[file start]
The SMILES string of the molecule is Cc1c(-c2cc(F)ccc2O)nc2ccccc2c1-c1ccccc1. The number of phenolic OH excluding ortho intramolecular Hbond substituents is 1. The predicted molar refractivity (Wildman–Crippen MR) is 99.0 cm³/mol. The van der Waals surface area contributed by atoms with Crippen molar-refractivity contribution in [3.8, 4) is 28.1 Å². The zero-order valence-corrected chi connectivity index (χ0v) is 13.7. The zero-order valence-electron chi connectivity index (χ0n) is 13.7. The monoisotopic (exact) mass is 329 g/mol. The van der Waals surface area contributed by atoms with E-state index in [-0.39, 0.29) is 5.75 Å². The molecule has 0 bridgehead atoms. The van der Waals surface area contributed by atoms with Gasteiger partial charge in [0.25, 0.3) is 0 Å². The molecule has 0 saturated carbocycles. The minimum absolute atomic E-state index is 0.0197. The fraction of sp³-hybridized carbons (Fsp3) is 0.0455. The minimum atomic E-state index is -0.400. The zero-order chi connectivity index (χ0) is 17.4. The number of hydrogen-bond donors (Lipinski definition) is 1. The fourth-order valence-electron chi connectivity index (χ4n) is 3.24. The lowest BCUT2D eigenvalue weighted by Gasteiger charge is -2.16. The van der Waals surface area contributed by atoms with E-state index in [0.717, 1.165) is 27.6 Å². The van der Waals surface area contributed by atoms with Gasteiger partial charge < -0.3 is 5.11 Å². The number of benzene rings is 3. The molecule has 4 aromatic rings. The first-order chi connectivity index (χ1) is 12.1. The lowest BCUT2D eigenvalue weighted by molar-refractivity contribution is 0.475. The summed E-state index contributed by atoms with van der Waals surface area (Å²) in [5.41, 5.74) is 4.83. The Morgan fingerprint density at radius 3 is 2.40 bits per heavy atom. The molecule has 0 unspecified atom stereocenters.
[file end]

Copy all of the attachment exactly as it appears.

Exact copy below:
The SMILES string of the molecule is Cc1c(-c2cc(F)ccc2O)nc2ccccc2c1-c1ccccc1. The number of phenolic OH excluding ortho intramolecular Hbond substituents is 1. The predicted molar refractivity (Wildman–Crippen MR) is 99.0 cm³/mol. The van der Waals surface area contributed by atoms with Crippen molar-refractivity contribution in [3.8, 4) is 28.1 Å². The zero-order valence-corrected chi connectivity index (χ0v) is 13.7. The zero-order valence-electron chi connectivity index (χ0n) is 13.7. The monoisotopic (exact) mass is 329 g/mol. The van der Waals surface area contributed by atoms with E-state index in [-0.39, 0.29) is 5.75 Å². The molecule has 0 bridgehead atoms. The van der Waals surface area contributed by atoms with Gasteiger partial charge in [0.25, 0.3) is 0 Å². The molecule has 0 saturated carbocycles. The minimum absolute atomic E-state index is 0.0197. The fraction of sp³-hybridized carbons (Fsp3) is 0.0455. The minimum atomic E-state index is -0.400. The zero-order chi connectivity index (χ0) is 17.4. The number of hydrogen-bond donors (Lipinski definition) is 1. The fourth-order valence-electron chi connectivity index (χ4n) is 3.24. The lowest BCUT2D eigenvalue weighted by Gasteiger charge is -2.16. The van der Waals surface area contributed by atoms with E-state index in [0.717, 1.165) is 27.6 Å². The van der Waals surface area contributed by atoms with Gasteiger partial charge < -0.3 is 5.11 Å². The number of benzene rings is 3. The molecule has 4 aromatic rings. The first-order chi connectivity index (χ1) is 12.1. The lowest BCUT2D eigenvalue weighted by molar-refractivity contribution is 0.475. The summed E-state index contributed by atoms with van der Waals surface area (Å²) in [5.41, 5.74) is 4.83. The Morgan fingerprint density at radius 3 is 2.40 bits per heavy atom. The molecule has 0 unspecified atom stereocenters.